March 3, 2010 at 8:46 pm #452616genesteMember
Check out Joyous Learning as well. It’s an Australian board which has a lot of parents with kids the same age as yours, so it’s a good place for support as well as further information. http://joyouslearning.info/
I’m curious about why for some people who’ve posted, the parent who (presumably) wouldn’t be the one doing the homeschooling (or the one with the responsibility of getting the kids off to school!) is the one who seems to have the deciding vote? I know there’s a lot of misinformation and ignorance out there about homeschooling, but perhaps the reluctant partners could do some more research to see if their concerns are actually borne out by the evidence 🙂March 4, 2010 at 1:38 am #452617missy71Member
My hubby’s objections stem from knowing children who were homeschooled who he turned out to be ‘weirdos’. His term, not mine. He lived in a small town and those children were not allowed to socialise with others except for sporting stuff, so that family has prejudiced his views I assume. From what he has said I think they might have been h/s based on a particular religion but I don’t know.
I have told him though that if the children were ever bullied and it was detrimental to them then I will pull them out of school immediately and homeschool them and phooey to him.
Geneste, I agree with you about it’s the parent who doesn’t have to h/s them that seems to hold the most sway. But for us, at the moment the kids are happy at their new school (they had problems at their last school with minor bullying and disruptive students) and so far I am happy with how they are going and with their teachers.
We are going away and travelling Qld/N.T for a month later in the year so I am going to use that time to ‘school’ the kids while on the road, as it will be during the term. I consider it a trial run to see if it’s something we can do and if hubby will see my view. We will be following what their classes will be doing so they won’t miss out or fall behind, but it’s still school work and routine for them as close as possible while they’re in the bush.March 26, 2010 at 10:46 am #452618sallyaMember
Where has all the time gone??
geneste – Thanks for the link, I intend to look at it after this. Sounds like what I am after :tup:
I see what you are saying about the decision should be the one homeschooling, however it effects everyone and he/she has a right to say how they would like their children educated too. Some people just think its weird for their kids not to be in school and have a hard time getting their head around that even if they have all the information at hand. Outside negative influences don’t help of course.
My DP is open to homeschooling but only if we register and im sure we would only be able to afford the state curriculim? I am pretty sure he will not change his mind on this but I will be researching, meeting etc to give him all the info I can.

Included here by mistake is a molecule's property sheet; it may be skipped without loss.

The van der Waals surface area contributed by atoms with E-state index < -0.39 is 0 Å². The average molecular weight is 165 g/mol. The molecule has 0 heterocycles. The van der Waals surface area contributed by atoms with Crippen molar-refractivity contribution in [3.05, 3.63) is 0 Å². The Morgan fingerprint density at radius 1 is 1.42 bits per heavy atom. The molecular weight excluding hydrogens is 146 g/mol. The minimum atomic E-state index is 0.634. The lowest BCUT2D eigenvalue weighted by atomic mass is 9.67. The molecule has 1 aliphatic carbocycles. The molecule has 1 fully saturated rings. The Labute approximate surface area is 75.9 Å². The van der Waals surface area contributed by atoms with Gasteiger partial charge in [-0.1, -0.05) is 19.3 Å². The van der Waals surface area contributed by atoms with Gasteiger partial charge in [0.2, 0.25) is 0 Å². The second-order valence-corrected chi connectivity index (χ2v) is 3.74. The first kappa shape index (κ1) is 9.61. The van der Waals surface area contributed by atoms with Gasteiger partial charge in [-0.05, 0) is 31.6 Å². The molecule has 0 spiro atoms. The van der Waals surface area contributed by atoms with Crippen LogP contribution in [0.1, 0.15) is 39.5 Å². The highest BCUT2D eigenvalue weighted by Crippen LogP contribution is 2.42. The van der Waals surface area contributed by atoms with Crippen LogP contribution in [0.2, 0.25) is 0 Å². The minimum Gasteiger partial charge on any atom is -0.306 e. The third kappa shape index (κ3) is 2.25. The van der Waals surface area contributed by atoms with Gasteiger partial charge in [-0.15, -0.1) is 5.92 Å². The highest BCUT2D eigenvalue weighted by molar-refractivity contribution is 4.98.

missy71 – I get why your hubby feels that way, when that is the only example he has. Everyone is different and in his mind schooling is the only way – its hard to change when they have seen no evidence to contradict it. I am glad your kids are enjoying school and I am sure it will continue. I hope your trial schooling goes well though, enjoy your trip and let us know :tup:March 27, 2010 at 8:37 am #452619GrethMember
Hiya Sally, I am remote schooling, have the greatest admiration for home schooling, but in my situation I have found it hard to find resources to home school, no I cant even get to a library.
The way we run it looks very much like home schooling, for half an hour 3 days a week we have internet/microphone contact with the teacher, so can share what we have been doing and get any feedback from her. After that we have a huge pile of books, we have lesson plans but mostly ignore them, and make up something similarish to teach the same skills. Usually more suited to our own resources and interests.
One morning a week, Jessie can ‘virtually’ attend the school assembly, see what everyone else is doing, hear from other children. After that a book reading session from the library, followed by a little free time when the children can draw their own pictures based on the story.
The curriculum is pretty loose and simple, after all, Jess is only 5 and not expected to meet many benchmarks, doesnt have to school at all except that she wants to. She reads her readers, practices some flashcard words and some writing. A bit of counting, sorting and basic bar graphs counts for maths, along with comparing sizes and shapes etc
Although some people have said that they have found negative responses to home schooling, Jessie is often asked if she is going to school yet, and she is proud to say, yes, we do our schoolwork at home, and talk to the teacher on the internet
I would be perturbed myself if there were no guidelines to ensure that children learn basic literacy and numeracy skills, but I do realise many children do not thrive in a classroom environment.
I had never thought much about the children who do distance ed, always thought it was just for the really remote. There are also lots of travelling families, our teacher also has students in Africa and Japan, some disabled and autistic children who can’t study in a classroom, what a fantastic service it is.
Ever helpful and kind even when we have had internet troubles, Im full of praise for them, and we will keep counting and sorting (vegetable seeds, not silly classroom blocks, something worth sorting!)March 27, 2010 at 9:46 pm #452620genesteMember
Hope to see you over there, Sallya 🙂
Missy, sorry, I only just saw your reply 🙂 I always want to ask people who worry about homeschooled kids having no social skills, have they honestly never met anyone who went to school but came out with poor social skills anyway? As a casual teacher, you probably already know that schooling is not a foolproof recipe for social success 😉
It sounds to me that homeschooling per se wasn’t the problem with the family he knew, but the fact that the family was actively preventing their children from mixing with people outside the home. The solution to that isn’t to blame homeschooling, but just to make sure that your kids have lots of social opportunities 🙂March 27, 2010 at 11:33 pm #452621CeresMember
I think the key to homeschooling is building your community. This link has links to other homeschool groups – I hear wonderful things about the brisbane unschooling group.April 13, 2010 at 6:41 am #452622AnastasiaMember
I’m unschooling my kids in QLD. I will also be registering for a few reasons. THe most affordable “curriculum” is one that the children themselves design, through their interests! Definitely head over to Joyous Learning, hopefully will see you over there!April 14, 2010 at 1:42 am #452623GirlFridayMember
another vote here for Joyous Learning (even though i am a very casual poster;-)
If you register you can get school rates when going to places like Seaworld, Wet and Wild, Underwater world etc….(I admit that is the only reason we registered the first time;-)